I need explain where I live in Khmer. This is more difficult than it sounds, as some drivers don’t know my area that well. I think I’ve made myself clear, so we head off. As we head onto the main road, it’s evident that the tuk tuk driver didn’t understand my instructions. So I need to direct him in Khmer. This is all frustrating, socially difficult and mentally straining. I also know that he’ll probably charge me more than I would like (since my lack of mental energy prevented me from having the foresight to agree on a price beforehand).
I know I must not show any frustration or anger; it’s not culturally acceptable. Therefore, any surplus energy I have left is put into my social battery, so I can end this transaction in a civil and polite manner. This means that everything has dropped to red.
My emotional energy is really low; I feel ready to cry. My ability to barter is gone as I have no brain power left. I won’t be able to take anymore sensory input, so I will be shutting myself in a dark room. My physical energy is gone, so I will probably have to drag myself up the two flights of stairs and will go to bed. Finally, my comfort has gone so a raging headache has started.
This is an extreme example, where every element ends in red. However, often it’s that just a few of them are. However, the end result means that I have to be aware of how I’m feeling and the helpful ways in which to deal with it. It also explains why I often become attached to certain things (like the coffee at Jars of Clay, or Vitou as he prevents a lot of energy problems).
I’m very good at coming up with quick fixes (naps and Pepsi, mainly), but I’m not good at managing myself in the long-term (if I’m tired or hot, I’ll often skip meals, for example). This is something that I’m going to have to work on.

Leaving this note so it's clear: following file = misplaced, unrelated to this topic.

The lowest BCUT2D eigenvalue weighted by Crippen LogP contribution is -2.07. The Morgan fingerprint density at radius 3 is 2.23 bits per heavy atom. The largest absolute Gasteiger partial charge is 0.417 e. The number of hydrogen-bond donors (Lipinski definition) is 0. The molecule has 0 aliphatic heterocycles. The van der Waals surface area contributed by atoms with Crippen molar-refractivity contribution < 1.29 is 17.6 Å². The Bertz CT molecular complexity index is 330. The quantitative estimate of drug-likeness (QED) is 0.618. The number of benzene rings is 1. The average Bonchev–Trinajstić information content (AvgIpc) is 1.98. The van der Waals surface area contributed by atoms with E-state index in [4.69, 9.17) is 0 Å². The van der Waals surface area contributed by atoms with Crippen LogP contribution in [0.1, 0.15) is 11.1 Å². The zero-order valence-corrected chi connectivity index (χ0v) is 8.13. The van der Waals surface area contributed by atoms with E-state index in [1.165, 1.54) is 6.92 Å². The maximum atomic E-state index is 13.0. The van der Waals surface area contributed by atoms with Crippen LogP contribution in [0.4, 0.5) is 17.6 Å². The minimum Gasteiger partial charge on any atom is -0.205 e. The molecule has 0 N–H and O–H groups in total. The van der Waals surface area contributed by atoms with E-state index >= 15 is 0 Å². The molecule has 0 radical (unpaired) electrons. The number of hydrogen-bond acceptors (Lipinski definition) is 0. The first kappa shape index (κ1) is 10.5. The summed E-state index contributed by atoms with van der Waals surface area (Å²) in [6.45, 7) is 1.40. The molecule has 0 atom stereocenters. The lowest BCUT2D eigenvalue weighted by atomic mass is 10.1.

It’s also interesting as I find out more about what fills my batteries and what depletes them. Often, one activity will have multiple effects. For instance, writing this post improves my emotional and social energies as I’m being creative and it’s a way of connecting with people back home. However, it drains my mental battery. However, watching food videos on Facebook stimulates my mental battery but isn’t very productive in terms of other energy levels and this can be a bit frustrating.
I think what I’ve learnt about myself, and how different aspects of my energy level get affected, will be useful when I return home. Anything that teaches you more about yourself and enables you to be self-reflective is good. So, in that way, it’s worth while. However, I just wish I felt more awake more often.
Now, I’m off to have a nap.
- What fills your batteries?
- What wears you out and how?
- What signals are there that your batteries might be low (I get headaches or grumpy)?
- What fixes do you have?